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Life is Hard for Neurodiverse Families

by Sally Willbanks
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Life is Hard for Neurodiverse Families

Are there specific things you can point to that are harder for your family as a whole, or just for you as a parent, than you would say is typical?

 

This is a question I am being asked in a podcast interview tomorrow.  I wanted to blog about it because I can’t stop thinking about it.  I always am thinking about how life is more difficult for my son…but what about us as a family, or me as a parent?

 

Parenting is very hard; any parent will tell you that.  It is exhausting and energy-draining, time-stealing and anxiety-causing.  But being the parent of neurodivergent kids takes this to a whole new level.

 

How is life more difficult for us?

 

From the moment we wake up to the moment we go to bed, we are walking on eggshells.  Every moment is planned around and scaffolded.  My son needs to eat the same granola every morning, so we need to have that granola here, or all hell breaks loose.  He likes his green bowl with the handle, and no-one, absolutely no-one, can sit at his stool at the breakfast bar.  But these are all simple things…

 

How about leaving the house?  Yes, we have the regular searching for lost shoes.  But my son also needs to have the right socks on, and only one pair in seven will be right, and that is after a lot of trials and plenty of tears.  We need to take food with us everywhere we go, because of my son’s very limited diet, and need to snack at random times.  Then there comes my son’s general anxiety about leaving the house.  This manifests in a few different ways: tantrums, meltdowns, shouting, aggression, refusing and dragging feet.  This happens just about every time we go anywhere, even when it is somewhere he is looking forward to going.  This stress causes my already emotional daughter to break down into tears, so do I comfort her, or help my son find the right socks?  Is this all so bad?  Not if it is only once or twice…but five days a week, for hmmmm, a good four years now and no end in sight?  It is utterly exhausting, and frustrating.  Being verbally abused when you’re on your way to take your kids swimming with their friends when you yourself would rather be home doing your own thing leaves you feeling rather underappreciated!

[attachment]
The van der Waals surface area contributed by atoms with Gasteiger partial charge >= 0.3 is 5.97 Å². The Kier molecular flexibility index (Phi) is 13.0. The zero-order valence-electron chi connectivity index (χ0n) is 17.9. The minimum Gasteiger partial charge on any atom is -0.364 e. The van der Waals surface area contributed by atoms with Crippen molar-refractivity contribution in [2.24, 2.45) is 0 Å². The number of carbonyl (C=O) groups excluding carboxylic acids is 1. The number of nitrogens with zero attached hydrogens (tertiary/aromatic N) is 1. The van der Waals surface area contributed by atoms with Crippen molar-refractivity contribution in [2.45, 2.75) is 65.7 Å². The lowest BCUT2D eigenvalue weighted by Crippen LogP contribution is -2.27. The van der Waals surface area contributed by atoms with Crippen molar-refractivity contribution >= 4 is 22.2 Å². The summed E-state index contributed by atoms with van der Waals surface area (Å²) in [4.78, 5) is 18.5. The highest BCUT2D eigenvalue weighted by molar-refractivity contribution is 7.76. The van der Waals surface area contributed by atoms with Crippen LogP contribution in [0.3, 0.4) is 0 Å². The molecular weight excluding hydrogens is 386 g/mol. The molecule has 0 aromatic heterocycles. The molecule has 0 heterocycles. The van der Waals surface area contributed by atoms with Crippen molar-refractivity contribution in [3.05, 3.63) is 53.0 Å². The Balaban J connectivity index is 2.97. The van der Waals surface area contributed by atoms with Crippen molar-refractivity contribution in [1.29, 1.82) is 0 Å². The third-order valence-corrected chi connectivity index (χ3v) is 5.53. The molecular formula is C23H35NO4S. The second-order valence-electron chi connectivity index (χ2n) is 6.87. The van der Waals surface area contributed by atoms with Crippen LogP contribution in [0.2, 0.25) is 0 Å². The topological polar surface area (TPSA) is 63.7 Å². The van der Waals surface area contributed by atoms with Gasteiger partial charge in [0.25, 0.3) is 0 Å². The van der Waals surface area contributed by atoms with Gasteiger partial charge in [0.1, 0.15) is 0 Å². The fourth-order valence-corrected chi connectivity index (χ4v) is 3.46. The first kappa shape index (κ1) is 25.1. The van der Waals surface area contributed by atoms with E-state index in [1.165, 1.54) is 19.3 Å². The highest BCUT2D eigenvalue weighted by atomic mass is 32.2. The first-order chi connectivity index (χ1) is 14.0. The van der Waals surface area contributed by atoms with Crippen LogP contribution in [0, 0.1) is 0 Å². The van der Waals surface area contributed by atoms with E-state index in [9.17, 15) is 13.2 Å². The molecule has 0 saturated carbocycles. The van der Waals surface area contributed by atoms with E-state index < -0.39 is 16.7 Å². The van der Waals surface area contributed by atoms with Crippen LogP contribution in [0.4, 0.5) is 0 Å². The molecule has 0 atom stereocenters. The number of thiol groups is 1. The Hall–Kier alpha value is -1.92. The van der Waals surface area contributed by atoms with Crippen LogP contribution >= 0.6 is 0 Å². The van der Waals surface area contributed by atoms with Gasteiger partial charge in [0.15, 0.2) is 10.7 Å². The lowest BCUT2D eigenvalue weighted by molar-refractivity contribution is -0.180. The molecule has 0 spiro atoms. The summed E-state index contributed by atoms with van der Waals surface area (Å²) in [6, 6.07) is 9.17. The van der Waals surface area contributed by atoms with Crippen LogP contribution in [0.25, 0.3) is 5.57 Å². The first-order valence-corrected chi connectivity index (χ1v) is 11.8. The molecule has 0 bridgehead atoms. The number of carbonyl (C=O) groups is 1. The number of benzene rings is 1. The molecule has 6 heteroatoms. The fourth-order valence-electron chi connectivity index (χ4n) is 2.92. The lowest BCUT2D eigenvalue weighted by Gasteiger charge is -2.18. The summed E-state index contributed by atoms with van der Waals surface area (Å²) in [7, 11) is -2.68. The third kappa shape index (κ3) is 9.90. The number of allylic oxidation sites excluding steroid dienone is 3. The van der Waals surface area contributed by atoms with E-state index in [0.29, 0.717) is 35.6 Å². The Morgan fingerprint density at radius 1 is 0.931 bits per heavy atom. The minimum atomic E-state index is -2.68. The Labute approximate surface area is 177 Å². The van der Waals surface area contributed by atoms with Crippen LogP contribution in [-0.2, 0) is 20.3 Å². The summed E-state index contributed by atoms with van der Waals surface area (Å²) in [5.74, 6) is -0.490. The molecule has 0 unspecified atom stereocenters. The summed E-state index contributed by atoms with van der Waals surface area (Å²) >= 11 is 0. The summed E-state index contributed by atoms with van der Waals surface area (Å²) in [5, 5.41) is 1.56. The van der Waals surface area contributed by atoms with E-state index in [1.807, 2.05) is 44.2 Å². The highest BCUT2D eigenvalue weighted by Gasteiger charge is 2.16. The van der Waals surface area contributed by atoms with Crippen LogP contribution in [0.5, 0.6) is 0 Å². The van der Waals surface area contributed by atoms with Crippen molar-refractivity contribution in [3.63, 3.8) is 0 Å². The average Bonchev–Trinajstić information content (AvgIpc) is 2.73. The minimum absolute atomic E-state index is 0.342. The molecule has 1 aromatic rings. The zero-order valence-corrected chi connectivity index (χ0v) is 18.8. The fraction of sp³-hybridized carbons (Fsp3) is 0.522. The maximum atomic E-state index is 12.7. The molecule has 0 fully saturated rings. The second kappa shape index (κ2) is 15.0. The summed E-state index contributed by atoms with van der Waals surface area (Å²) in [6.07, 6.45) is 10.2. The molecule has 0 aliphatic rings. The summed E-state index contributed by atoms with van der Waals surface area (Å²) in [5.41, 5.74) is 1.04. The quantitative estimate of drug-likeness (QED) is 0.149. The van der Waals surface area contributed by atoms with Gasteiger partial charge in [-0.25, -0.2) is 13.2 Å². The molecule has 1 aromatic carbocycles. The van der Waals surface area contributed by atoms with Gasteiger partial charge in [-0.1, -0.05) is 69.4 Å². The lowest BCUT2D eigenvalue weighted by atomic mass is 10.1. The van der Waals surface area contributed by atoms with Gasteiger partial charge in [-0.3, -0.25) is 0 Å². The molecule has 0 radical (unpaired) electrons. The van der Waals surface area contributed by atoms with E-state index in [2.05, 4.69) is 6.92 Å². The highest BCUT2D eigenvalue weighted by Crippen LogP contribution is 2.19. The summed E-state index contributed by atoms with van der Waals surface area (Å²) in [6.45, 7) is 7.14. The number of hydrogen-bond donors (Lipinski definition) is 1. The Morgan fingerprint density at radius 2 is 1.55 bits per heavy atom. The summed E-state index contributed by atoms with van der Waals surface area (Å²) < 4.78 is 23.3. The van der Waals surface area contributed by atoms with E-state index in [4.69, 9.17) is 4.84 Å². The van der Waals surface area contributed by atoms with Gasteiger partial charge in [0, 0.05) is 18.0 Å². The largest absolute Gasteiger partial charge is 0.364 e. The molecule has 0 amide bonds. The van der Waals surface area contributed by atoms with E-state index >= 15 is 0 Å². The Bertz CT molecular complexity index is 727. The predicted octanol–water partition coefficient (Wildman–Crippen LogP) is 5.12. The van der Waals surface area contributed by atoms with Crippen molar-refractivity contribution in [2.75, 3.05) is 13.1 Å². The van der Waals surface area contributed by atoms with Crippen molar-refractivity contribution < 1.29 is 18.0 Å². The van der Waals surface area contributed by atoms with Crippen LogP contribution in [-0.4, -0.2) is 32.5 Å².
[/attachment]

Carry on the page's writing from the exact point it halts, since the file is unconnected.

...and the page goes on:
How about learning?  We homeschool, so all of my kids’ learning is my husband’s and my responsibility.  Why do we homeschool?  Because my kids do not fit into the school mold.  So, we sit down to do some ‘table time’.  My son has already argued for 25 minutes about having to do it.  My daughter, always ready to acquiesce, is sitting and doing her work…for about three minutes which is about the length of her attention span when she is doing something she doesn’t love.  She also has trouble sitting upright at a table, so there’s that.  And then there is my son.  His anxiety is sky-high when faced with something new or remotely challenging.  Last night we sat down to draw t-shirt designs for Christmas presents (I do run a t-shirt company, after all).  My son wanted to do this, actually asked to do it.  But that didn’t stop him screaming at me (and himself) and using ten extra sheets of paper because his puppy’s face was wobbly. And when I say screaming, I mean screaming, and yelling, and growling, and stabbing his pencil through the paper, and berating himself.  This happens every time we put pen to paper, for any reason.  So, traditional schooling is not happening.